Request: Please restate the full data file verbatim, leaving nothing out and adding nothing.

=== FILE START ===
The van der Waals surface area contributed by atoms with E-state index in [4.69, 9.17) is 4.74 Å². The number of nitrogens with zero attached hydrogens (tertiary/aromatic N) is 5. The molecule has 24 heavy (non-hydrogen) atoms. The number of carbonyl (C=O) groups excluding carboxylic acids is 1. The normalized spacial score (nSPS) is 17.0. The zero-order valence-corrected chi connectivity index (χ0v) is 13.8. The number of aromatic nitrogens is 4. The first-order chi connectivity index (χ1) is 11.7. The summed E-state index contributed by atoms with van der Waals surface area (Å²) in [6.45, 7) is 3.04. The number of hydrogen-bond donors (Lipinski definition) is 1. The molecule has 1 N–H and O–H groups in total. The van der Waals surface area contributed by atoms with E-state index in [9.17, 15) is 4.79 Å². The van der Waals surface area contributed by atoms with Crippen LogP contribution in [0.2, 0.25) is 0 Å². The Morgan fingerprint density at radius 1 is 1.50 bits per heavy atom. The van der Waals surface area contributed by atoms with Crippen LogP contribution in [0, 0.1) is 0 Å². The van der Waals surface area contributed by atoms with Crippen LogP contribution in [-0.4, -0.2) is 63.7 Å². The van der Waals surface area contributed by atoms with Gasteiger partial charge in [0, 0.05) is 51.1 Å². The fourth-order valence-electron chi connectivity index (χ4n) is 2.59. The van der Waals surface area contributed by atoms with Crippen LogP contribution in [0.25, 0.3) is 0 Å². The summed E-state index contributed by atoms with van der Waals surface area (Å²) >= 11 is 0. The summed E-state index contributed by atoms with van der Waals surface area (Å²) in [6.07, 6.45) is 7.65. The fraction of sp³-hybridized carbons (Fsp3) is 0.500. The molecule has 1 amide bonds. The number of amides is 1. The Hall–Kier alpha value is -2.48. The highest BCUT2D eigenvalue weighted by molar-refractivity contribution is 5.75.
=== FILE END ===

The van der Waals surface area contributed by atoms with E-state index in [4.69, 9.17) is 4.74 Å². The number of nitrogens with zero attached hydrogens (tertiary/aromatic N) is 5. The molecule has 24 heavy (non-hydrogen) atoms. The number of carbonyl (C=O) groups excluding carboxylic acids is 1. The normalized spacial score (nSPS) is 17.0. The zero-order valence-corrected chi connectivity index (χ0v) is 13.8. The number of aromatic nitrogens is 4. The first-order chi connectivity index (χ1) is 11.7. The summed E-state index contributed by atoms with van der Waals surface area (Å²) in [6.45, 7) is 3.04. The number of hydrogen-bond donors (Lipinski definition) is 1. The molecule has 1 N–H and O–H groups in total. The van der Waals surface area contributed by atoms with E-state index in [9.17, 15) is 4.79 Å². The van der Waals surface area contributed by atoms with Crippen LogP contribution in [0.2, 0.25) is 0 Å². The Morgan fingerprint density at radius 1 is 1.50 bits per heavy atom. The van der Waals surface area contributed by atoms with Crippen LogP contribution in [0, 0.1) is 0 Å². The van der Waals surface area contributed by atoms with Crippen LogP contribution in [-0.4, -0.2) is 63.7 Å². The van der Waals surface area contributed by atoms with Gasteiger partial charge in [0, 0.05) is 51.1 Å². The fourth-order valence-electron chi connectivity index (χ4n) is 2.59. The van der Waals surface area contributed by atoms with Crippen LogP contribution in [0.25, 0.3) is 0 Å². The summed E-state index contributed by atoms with van der Waals surface area (Å²) >= 11 is 0. The summed E-state index contributed by atoms with van der Waals surface area (Å²) in [6.07, 6.45) is 7.65. The fraction of sp³-hybridized carbons (Fsp3) is 0.500. The molecule has 1 amide bonds. The number of amides is 1. The Hall–Kier alpha value is -2.48. The highest BCUT2D eigenvalue weighted by molar-refractivity contribution is 5.75.